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(iii) Restitution for Wrongs

The principle that restitutionary relief will be available if the parties are not in pari delicto will also be relevant where the restitutionary claim is founded on wrongdoing. For, where the claimant is innocent of the wrong and it was the defendant who had acted illegally, the defendant cannot rely on the defence of illegality to retain an enrichment. [1]

(iv) Failure of Basis

Although it is a generally recognized rule that a restitutionary claim grounded on total failure of basis will be defeated if the claimant participated in an illegal transaction,[2] [3] this will not be the case where the claimant is not as blameworthy as the defendant. This is illustrated by Mohamed v Alaga and Co,122 where the claimant sued the defendant firm of solicitors for work done in preparing and presenting asylum claims. A contract between the claimant and the defendant concerning payment to the claimant for the introduction of clients to the defendant was illegal as it was an unlawful fee-sharing agreement, but the claimant’s restitutionary claim succeeded as regards the professional work he had legitimately done. This work could be severed from the illegal fee-sharing part of the contract because the claimant was less responsible for the illegality than the defendant firm of solicitors, which was assumed to know the rules of the profession.[4] [5]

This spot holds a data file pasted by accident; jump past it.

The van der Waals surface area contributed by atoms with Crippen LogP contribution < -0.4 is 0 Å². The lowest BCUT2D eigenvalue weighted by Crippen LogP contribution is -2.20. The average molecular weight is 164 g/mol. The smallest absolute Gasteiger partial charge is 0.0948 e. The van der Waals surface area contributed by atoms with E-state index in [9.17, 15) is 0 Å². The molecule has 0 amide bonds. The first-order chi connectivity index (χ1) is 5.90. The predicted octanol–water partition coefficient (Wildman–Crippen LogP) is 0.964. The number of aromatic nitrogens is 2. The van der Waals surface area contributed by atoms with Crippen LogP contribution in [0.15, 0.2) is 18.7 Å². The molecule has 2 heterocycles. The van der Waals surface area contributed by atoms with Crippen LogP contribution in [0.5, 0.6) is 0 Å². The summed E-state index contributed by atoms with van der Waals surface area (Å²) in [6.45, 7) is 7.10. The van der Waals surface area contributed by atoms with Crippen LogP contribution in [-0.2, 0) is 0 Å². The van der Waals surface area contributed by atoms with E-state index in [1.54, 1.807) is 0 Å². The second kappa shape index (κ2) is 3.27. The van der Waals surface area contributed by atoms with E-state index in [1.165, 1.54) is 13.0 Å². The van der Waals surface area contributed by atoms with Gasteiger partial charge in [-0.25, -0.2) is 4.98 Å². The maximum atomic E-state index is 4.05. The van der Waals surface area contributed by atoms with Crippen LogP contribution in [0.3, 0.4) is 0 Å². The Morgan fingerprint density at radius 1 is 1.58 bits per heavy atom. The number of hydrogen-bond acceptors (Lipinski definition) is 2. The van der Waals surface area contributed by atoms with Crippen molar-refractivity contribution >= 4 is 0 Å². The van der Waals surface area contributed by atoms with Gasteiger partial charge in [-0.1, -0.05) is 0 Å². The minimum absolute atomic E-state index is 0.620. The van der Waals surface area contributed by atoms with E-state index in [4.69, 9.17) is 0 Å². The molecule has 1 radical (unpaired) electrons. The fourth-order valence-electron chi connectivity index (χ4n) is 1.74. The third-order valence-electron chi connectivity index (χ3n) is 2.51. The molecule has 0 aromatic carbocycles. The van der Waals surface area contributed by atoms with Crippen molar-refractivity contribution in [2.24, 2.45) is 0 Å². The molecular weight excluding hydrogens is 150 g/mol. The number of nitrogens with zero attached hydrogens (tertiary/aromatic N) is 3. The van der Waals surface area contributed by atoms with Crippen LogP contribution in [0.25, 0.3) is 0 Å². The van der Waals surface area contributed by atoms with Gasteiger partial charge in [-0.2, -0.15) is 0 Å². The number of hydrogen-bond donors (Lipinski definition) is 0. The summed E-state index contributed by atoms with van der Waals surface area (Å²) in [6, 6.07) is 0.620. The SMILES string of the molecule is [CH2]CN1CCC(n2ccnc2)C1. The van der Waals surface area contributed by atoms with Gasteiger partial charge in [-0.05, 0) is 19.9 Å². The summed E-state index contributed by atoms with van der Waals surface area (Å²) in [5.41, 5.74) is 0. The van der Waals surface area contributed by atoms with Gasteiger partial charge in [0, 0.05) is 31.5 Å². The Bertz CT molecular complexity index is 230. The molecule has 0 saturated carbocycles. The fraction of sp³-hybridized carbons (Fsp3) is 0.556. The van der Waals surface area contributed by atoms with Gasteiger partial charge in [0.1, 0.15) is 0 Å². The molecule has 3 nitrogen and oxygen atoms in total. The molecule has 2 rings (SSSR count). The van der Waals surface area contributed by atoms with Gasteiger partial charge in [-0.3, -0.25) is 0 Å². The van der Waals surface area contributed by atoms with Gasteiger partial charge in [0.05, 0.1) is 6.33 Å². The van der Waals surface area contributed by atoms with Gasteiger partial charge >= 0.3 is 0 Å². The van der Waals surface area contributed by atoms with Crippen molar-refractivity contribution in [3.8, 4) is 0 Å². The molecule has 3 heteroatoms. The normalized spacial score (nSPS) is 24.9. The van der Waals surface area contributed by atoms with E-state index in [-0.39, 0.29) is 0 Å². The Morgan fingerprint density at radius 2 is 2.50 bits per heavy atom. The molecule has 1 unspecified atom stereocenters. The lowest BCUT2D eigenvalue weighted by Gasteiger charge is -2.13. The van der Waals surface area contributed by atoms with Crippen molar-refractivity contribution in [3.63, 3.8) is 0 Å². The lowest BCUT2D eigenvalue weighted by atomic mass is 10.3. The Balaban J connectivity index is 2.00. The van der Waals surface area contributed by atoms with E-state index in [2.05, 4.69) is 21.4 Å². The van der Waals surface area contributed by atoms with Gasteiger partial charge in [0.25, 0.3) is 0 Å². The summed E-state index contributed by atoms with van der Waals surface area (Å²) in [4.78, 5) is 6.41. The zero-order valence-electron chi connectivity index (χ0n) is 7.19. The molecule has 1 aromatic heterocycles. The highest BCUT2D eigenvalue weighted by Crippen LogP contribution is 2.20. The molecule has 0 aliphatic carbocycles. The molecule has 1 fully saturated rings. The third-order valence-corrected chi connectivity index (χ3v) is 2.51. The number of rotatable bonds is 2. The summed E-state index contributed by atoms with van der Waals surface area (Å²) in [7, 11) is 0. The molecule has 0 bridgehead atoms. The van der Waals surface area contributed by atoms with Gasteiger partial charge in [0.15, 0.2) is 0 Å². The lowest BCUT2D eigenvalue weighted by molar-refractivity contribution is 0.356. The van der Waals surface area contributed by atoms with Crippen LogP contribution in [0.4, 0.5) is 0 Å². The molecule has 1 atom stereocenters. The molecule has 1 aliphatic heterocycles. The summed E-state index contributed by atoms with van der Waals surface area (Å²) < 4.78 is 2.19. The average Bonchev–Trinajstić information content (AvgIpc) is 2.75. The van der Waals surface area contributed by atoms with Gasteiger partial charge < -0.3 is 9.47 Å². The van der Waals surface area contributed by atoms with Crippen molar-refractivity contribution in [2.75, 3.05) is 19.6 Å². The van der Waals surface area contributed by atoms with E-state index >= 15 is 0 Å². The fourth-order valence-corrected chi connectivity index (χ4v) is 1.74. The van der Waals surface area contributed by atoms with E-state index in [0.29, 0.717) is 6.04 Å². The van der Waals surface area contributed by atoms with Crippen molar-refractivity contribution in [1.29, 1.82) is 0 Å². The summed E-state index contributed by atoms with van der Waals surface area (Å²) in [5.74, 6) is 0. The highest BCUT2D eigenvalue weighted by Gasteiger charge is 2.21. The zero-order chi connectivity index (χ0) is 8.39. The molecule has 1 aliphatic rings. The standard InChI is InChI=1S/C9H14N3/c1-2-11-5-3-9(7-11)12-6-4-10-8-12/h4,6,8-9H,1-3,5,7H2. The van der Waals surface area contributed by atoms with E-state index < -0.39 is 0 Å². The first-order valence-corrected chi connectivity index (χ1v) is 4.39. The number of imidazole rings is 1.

(v) Summary

The not in pari delicto mechanism is very significant in restricting the ambit of the illegality defence as regards claims in unjust enrichment. Despite the taint of illegality, it enables the court to focus on the comparative responsibilities of the parties and enables the public policy of the illegality defence to be trumped by the need to secure justice between the parties.

  • [1] See, for example, Chapter 19.
  • [2] See Parkinson v College of Ambulance [1923] 2 KB 1, p 711, above. But note the interpretation of thewithdrawal exception as embodying total failure of basis as a ground of restitution. See p 353, above.
  • [3] [2000] 1 WLR 1815.
  • [4] Cf Awwad v Geraght and Co [2001] QB 570 where the claimant was a partner in the firm of solicitors.
  • [5] See also PBH Birks, ‘Recovering Value Transferred Under an Illegal Contract’ (2001) 1 Theoretical
 
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